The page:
Editor’s note: This is the last in a series of stories on the 2011 inductees to the Louisiana Sports Hall of Fame in Natchitoches. The induction ceremony is Saturday.
Morten Andersen distinguished himself for 25 NFL seasons, arguably kicking a football between two unforgiving goal posts better than anyone who has played the game.
Longtime NFL observers believe the left-footer is destined to land in the Pro Football Hall of Fame and will perhaps be a first-ballot entrant with the Class of 2012 on the eve of Super Bowl XLVII, which is set for Feb. 3, 2013, in New Orleans.
According to former Saints coach Jim Mora,?who coached Andersen in New Orleans from 1982 through 1994, the “Great Dane’’ is a shoo-in for Canton.
“If you follow football at all, you’ve got to marvel at the career Morten has had,” Mora said. “Good kickers can make the 50-yarders in practice and in pregame warm-ups, but the great kickers are the ones who can put it through the uprights with the game on the line.
“I can remember so many times standing on the sidelines when the game was on the line, no matter what the distance, and he would go out there with a great deal of confidence - with ice water in his veins - and he would stick it through the uprights.”
That, Mora said, is the big difference between Andersen and other NFL kickers.
“Not only should Morten Andersen go down as the greatest kicker in NFL history, but he should go down as one of the great players in National Football League history,” Mora added. “I really believe that.’’
Mora is not alone in his belief.
“Sooner or later, another specialist is going to go in,” said Andersen, who finished his career as the Saints’ and NFL’s all-time leader with 1,318 and 2,544 points, respectively. “Whether it’s me or Gary Anderson or Nick Lowery or Ray Guy, I don’t know.
“There are so many other great players out there who have been waiting for years and years and years,” he said. “Based on the body of work, I think I belong. But there are other guys that belong, too.”
Time will tell if Andersen makes the cut for Canton, Ohio.
Meantime, he has a few stops along the way.
The first came on Nov. 6, 2009, when he was unanimously inducted into the Saints Hall of Fame. The second comes when he will take his rightful place in the Louisiana Sports Hall of Fame on Saturday in Natchitoches.
Two down, one to go.
“This is a tremendous honor,’’ Andersen said of his inclusion with the Class of 2011. “I am very humble today. Today my heart is smiling, and today my spirit soars.
“This means a lot to be able to come in now in an environment when the Saints are so successful, and everybody is so upbeat and positive about the football team.’’
Andersen, a native of Denmark, finished his storied career with the Atlanta Falcons (1995-00, 2006-07), New York Giants (2001), Kansas City Chiefs (2002-03) and Minnesota Vikings (2004).
The seven-time Pro Bowl player is a member of the NFL’s “All-Decade’’ team for the 1980s and 1990s and the Walter Camp All-Century team for college football for his career at Michigan State.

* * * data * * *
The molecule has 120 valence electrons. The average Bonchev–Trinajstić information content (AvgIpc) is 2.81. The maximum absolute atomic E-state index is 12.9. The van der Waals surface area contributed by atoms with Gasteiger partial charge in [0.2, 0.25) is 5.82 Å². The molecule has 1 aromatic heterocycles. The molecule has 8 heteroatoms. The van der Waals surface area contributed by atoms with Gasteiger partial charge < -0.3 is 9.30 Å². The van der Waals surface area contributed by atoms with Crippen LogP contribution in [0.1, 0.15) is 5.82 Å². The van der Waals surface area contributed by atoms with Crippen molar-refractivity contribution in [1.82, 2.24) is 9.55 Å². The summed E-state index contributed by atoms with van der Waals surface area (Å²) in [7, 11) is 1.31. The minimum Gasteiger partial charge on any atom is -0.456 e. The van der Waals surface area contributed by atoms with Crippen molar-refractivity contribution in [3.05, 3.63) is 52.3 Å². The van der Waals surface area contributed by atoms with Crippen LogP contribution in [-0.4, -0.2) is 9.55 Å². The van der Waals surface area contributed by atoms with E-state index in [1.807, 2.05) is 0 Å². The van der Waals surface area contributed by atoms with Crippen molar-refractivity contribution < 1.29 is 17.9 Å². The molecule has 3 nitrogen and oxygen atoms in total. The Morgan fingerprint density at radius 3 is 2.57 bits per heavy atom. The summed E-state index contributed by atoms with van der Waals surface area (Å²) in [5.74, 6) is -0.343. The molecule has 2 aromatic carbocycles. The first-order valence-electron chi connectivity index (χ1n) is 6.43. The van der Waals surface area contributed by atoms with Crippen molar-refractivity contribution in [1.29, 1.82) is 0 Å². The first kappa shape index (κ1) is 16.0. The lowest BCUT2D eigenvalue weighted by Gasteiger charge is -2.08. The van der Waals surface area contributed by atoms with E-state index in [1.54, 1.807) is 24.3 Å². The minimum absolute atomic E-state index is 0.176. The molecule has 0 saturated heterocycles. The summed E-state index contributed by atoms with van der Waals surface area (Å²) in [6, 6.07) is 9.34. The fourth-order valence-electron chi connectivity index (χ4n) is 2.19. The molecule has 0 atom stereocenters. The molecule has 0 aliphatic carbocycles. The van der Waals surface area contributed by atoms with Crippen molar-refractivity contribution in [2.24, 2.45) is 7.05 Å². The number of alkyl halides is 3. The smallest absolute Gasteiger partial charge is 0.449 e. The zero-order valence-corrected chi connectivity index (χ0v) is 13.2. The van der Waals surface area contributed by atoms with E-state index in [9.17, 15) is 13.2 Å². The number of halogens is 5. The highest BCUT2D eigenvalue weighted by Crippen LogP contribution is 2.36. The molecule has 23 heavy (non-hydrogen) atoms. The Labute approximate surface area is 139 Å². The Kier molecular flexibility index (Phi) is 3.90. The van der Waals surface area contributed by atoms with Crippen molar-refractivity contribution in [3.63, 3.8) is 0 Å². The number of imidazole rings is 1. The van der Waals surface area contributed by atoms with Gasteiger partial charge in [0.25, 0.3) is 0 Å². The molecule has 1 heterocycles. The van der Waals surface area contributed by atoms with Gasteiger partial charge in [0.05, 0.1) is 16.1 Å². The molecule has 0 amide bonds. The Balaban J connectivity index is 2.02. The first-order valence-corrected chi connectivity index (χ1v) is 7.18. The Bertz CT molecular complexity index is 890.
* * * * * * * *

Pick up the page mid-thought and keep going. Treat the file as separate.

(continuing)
If elected to the Pro Football Hall of Fame, Andersen said he’d proudly represent each of the five teams he represented during his NFL career.
But the feeling is New Orleans still holds a special place in his heart, despite being dumped unceremoniously by the Saints organization on the eve of training camp in 1995.
Sixteen years later, the wound has scarred over and the good far outweighs the bad.
“One of the reasons that my relationship was great with New Orleanians was that I immersed myself in the culture there and the city, and I became a New Orleanian,” Andersen once said.
“Even though I’m still a Danish citizen, I became part of the fabric of the city and I got involved in community service. I was a visible Saint. I wasn’t a guy who went home afterward. I liked to party. I was single back then and I had a good time there and New Orleans likes to party.”
Though Andersen claims to remember nearly every single kick, the makes and misses, of all his Saints memories, he cited two kicks that remain in the forefront.
The first was on Oct. 27, 1991, when he booted a 60-yard field goal just before halftime in a 20-17 loss to the Chicago Bears.
“It was a sound unlike any kick I’ve ever hit,” Andersen said. “You wish you could can that thing and make it part of you always, but it sounded like a cannon going off.
“Then, of course, the roar in the crowd and my beating heart afterward was pretty intense as well.”
On Oct. 9, 1983, his 35-yarder gave the Saints a 19-17 victory over the hated Falcons.
“It’s two seconds to go and (Kenny) Stabler calls time out,” Andersen said. “I’m coming on the field and I’m nervous and I’m 23 years old and (Stabler) is 38 and in maybe his last year, and he goes, ?Hey Morten, let’s go home.’
“It calmed me right down and I kicked the 35-yarder from the left hash and we went home, and it was a great experience.”
If given more time to reflect, Andersen probably could recall numerous occasions when he kicked his opponents where it hurt the most - right between the goal posts.